The hydrology and biology of Flamingo, Bones Bight, Point Peter, and Red Ponds received detailed study in the middle 1990s by Lianna Jarecki. The following summaries are based mainly on her findings (Jarecki 2003; Jarecki and Walkey 2006; Jarecki et al. 2006). We emphasize Red and Bumber Well Ponds because they and their surroundings provide the stratigraphic evidence for overwash described in Sect. 5.2.
4.3.1 Salinity and isolation from the sea
Evaporation in excess of precipitation and inflow produces salinities far greater than that of seawater at Flamingo, Bones Bight, Point Peter, and Red Ponds (Jarecki and Walkey 2006). The dissolved salts, measured monthly in 1995, averaged 93–184 ppt and, for Red Pond, reached 250 ppt during the winter and spring dry season.
Seasonal precipitation reduces salinity while raising the ponds’ water levels. Red Pond’s levels in 1995 had a measured range of 20 cm. They crested in autumn, during hurricane season, and bottomed out as salinity peaked in April and May. The seasonal high-water levels are marked, on airphotos and on the ground, by bathtub rings of angular limestone pebbles beside Bumber Well Pond, and by beach ridges on the west and north sides of Red Pond.
Pond levels scarcely vary with tidal fluctuations in the surrounding sea. The ocean tides rise and fall tens of centimeters daily; the maximum astronomical range is 40 cm at the nearest tide station, on Tortola (http://www.pol.ac.uk/ntslf/pdf/Tortola_2008_+0400.pdf). By contrast, daily fluctuations within the ponds, measured in 1995, amounted to 3.5 cm at Bones Bight Pond, 0.9 cm at Flamingo Pond, 0.8 cm at Point Peter Pond, and 1.9 cm at Red Pond (Jarecki and Walkey 2006).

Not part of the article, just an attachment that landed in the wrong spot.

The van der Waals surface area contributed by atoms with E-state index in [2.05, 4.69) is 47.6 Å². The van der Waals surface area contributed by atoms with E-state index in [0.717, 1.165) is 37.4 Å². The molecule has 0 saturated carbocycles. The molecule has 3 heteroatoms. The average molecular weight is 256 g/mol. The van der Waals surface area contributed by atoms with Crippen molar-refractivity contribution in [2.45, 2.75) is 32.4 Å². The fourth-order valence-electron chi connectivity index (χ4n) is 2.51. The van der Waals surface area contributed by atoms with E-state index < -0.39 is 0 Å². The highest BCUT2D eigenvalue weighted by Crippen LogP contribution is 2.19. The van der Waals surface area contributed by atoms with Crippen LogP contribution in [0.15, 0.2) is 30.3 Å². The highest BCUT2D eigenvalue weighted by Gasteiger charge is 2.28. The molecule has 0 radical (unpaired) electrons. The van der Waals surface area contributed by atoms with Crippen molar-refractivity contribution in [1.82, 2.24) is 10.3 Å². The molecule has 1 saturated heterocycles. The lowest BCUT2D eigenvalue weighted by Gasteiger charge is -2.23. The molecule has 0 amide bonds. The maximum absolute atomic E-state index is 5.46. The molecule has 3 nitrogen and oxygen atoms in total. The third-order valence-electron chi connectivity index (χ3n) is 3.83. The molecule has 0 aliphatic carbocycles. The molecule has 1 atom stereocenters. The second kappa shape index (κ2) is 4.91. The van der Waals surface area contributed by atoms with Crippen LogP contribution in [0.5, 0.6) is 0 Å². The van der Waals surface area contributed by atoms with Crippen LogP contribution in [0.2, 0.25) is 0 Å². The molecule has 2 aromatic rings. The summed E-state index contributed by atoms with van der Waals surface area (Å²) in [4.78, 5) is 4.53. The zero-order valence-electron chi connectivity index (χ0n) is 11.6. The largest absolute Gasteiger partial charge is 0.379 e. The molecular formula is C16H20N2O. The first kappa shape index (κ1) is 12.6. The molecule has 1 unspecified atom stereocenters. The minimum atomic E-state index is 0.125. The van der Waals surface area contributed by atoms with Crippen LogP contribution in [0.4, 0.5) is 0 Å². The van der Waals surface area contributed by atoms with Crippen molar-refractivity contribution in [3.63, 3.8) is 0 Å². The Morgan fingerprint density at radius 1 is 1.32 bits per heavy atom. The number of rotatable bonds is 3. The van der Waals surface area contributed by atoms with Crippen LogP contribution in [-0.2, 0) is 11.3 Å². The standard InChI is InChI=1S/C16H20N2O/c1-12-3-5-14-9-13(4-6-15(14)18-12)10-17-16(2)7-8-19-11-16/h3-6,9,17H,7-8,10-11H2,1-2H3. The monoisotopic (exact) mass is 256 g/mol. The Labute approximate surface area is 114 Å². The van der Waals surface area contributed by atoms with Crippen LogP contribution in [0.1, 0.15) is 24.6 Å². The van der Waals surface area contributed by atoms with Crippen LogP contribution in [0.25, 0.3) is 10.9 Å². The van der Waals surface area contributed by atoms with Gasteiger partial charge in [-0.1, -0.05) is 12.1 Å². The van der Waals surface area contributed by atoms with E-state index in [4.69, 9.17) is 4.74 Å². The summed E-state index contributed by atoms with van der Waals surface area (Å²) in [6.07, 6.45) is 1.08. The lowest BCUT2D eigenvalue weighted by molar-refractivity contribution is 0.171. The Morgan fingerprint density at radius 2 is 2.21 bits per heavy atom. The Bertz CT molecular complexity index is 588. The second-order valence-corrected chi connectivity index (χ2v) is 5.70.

Perennial connection to the sea through Anegada’s leeward side produces little tidal flushing of Flamingo, Bones Bight, and Point Peter Ponds. The connecting channel, labeled at lower left in Fig. 5, is probably open year-around but constricts inland to a few meters in width and a few tens of centimeters in depth (Jarecki and Walkey 2006).
Red and Bumber Well Ponds stood below mean sea level when they were completely isolated from this channel in March 2008 and March 2009. They were less than 10 cm above low tide level on Anegada’s leeward shore on a day (23 March 2008) when the tide range measured there was 44 cm (that day’s predicted range at Tortola was 21 cm).
Precipitates further attest to hypersaline conditions at Anegada. Gypsum encrusts the bottoms of Flamingo and Red Ponds (Jarecki and Walkey 2006). Several mounds of salt were harvested from ponds near the island’s east end before 1970 (Howard 1970).
4.3.2 Mats and crabs
Most of the stratigraphic evidence for overwash is preserved beneath the microbial mats of perennial salt ponds and their seasonally flooded margins. The mat peat, horizontally laminated, forms part or all of a surficial unit that rests abruptly on other kinds of deposits (Fig. 4a, b). It tapers landward to a polygonally cracked veneer on areas of seasonal flooding (Fig. 4c, d).
The mats range from very soft to leathery. Their colors include reddish brown, purple, green, and black. They are dominated by cyanobacteria and diatoms in surface layers and purple sulfur bacteria at depth (Jarecki et al. 2006).
Fiddler crabs, Uca burgersi, burrow into muddy sand on the ponds’ seasonally flooded fringes (Fig. 5). On shores of Red Pond in 1995, monthly counts of the number of Uca burrows per square meter averaged 26 across 11 months and peaked in April at 200 (Jarecki 2003). Burrowing by fiddler crabs has destroyed much of Anegada’s stratigraphic evidence for overwash outside the areas perennially covered by salt ponds.